April turned out to be a good month for the state revenue-wise and for the Legislature as well, as Governor Deal’s vetoes were few this year in both the budget and in legislation.
Decrease in refunds key in 11 percent-$151M increase for April
It is no secret that during tax paying season, the flow of tax refunds can skew revenue numbers as we saw in years where refunds were pushed forward into July and August. Of course as the economy slipped, refunds increased and individuals filed as early as possible to get the needed refunds faster. That created the glut.
It appears, though that the recovering economy, little by little, is helping state revenues show improvement and the April numbers reflect decreasing refunds (down 6 percent) and payments increasing (up 8.6 percent) compared to 2011.
Individual income tax payments for April increased as a category 13.2 percent or $93.7 million on total revenues of $1.5 billion.
Net sales tax collections totaled 4.8 percent, or an increase of only $22 million for the month.
Motor fuel taxes increased 17.7 percent or 6.3 percent on excises taxes and 28.4 percent on sales taxes, producing an increase of about $12 million for the month. Tobacco and alcohol tax revenues were up.
Year-to-date numbers meeting budget projections
After 10 months of the 2012 fiscal year, the state has taken in $13.2 billion, or $676,913 over the first 10 months of FY11 for a percentage gain of 5.4 percent. If 4.4 percent is the target for the remainder of the fiscal year, then we are meeting that goal. Hopefully, if the trend continues, all funds in excess over the budget will go into the reserve at the end of June. Rebuilding the revenue shortfall reserve is critical.
Individual tax payments total $6.7 billion YTD for an increase of $487.7 million or 7.8 percent. Net sales tax collections show $4.4 billion or $225.3 million increase or 5.3 percent. Both of the top two categories are very encouraging. Motor fuel taxes show a moderate 10.1 percent increase YTD, with excise taxes down 2.8 percent and sales taxes on fuel up 22.3 percent or about $76 million in new dollars going into DOT for roads and bridges.
Corporate income taxes continue to be anemic at –23 percent, or -$127.8 million for the year. Tobacco and alcohol beverage taxes are up 2 percent and 5 percent respectively.
So, unless the wheels come off in May and June, Georgia is poised to wind up the year on a high note.
Gov. Deal vetoes six statewide bills and two budget line-items
As a reflection of the closer working relationship Gov. Deal has established with the Legislature, the governor only vetoed six pieces of statewide legislation and only two budget items. While not vetoing the funds, he also listed eight budget line-items where he instructed departments to disregard non-binding language in the budget.
Governor’s legislative vetoes
SB 38—This bill restored some powers of the state school superintendent that had been taken away under a previous superintendent, mainly to hire and fire top administrators. With this veto, the state board may continue to delegate those powers.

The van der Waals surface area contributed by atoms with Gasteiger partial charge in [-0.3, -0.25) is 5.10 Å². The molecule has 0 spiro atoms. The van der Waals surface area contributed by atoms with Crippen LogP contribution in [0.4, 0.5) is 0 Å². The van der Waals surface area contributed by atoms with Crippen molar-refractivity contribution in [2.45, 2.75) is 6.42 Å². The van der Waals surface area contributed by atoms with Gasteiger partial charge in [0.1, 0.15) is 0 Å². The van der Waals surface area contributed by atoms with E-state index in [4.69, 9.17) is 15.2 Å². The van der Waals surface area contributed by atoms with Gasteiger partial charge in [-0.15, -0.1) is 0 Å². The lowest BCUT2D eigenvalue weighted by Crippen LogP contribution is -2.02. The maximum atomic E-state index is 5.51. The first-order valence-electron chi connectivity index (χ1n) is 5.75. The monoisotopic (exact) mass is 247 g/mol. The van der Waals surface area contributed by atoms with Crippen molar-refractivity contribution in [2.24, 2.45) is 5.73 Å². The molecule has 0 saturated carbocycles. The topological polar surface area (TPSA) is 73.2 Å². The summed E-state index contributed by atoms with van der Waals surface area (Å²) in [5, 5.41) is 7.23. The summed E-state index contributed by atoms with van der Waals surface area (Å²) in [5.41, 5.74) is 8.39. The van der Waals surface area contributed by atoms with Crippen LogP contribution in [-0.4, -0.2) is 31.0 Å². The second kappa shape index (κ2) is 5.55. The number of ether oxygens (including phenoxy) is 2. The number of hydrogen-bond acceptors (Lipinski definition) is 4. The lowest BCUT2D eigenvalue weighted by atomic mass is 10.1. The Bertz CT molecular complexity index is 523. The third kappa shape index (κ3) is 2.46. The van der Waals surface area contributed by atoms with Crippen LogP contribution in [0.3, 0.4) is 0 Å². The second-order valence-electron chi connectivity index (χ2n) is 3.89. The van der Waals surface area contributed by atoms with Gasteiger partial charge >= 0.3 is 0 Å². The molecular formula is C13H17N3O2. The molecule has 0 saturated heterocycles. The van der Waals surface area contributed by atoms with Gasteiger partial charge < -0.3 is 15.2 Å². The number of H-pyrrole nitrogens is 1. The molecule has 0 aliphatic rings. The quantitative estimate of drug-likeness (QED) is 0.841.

HB 181—This bill made changes to the Special Needs Scholarship. The governor expressed support for the concept, but stated that an amendment added to HB181 would have likely reduced the scholarship award amount, which would likely have resulted in fewer numbers of children being served.
HB 456—Created a Legislative Sunset Review Committee that would have had broad powers to review state agencies and determine if they were still needed. The governor stated that with the state actively initiating zero-based-budgeting, a review is going to be taking place under those auspices. He also noted the estimated cost of between $3 million and $7 million and that no funding was appropriated for the bill.
SB 470—Present Georgia Patient Self Referral laws prohibit providers referring patients to facilities where the provider has an investment interest. The legislation created additional exemptions for counties where a “military junior college” was located. The governor’s veto message noted while this legislation only applied to Baldwin County, the precedent might be set for other exceptions.
HB 1051—Companion bill, HB 1052, did not pass and removes any need for this bill as a stand-alone law.
HB 1117—Originally intended for Fulton County alone dealing with bond sale elections, an amendment would allow wider investments that, in the Governor’s view, put those funds at risk. He recommended the author re-introduce the original bill again.
The governor vetoed a bond of $3 million for renovation of the Rural Development Center at the University of Georgia Tifton Campus for classroom space. He asserted the project was not included on the Board of Regents Capital Outlay Priority List.
Additionally, the governor vetoed $1.47 million in bonds for three rail projects in Liberty County, southwest Georgia and northwest Georgia.
Next week: Legislation windup
If you would like additional information regarding a specific piece of legislation, you may access the Georgia General Assembly Web site at http://www.legis.ga.gov.
I may be reached at
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E-mail at Jack.Hill@senate.ga.gov
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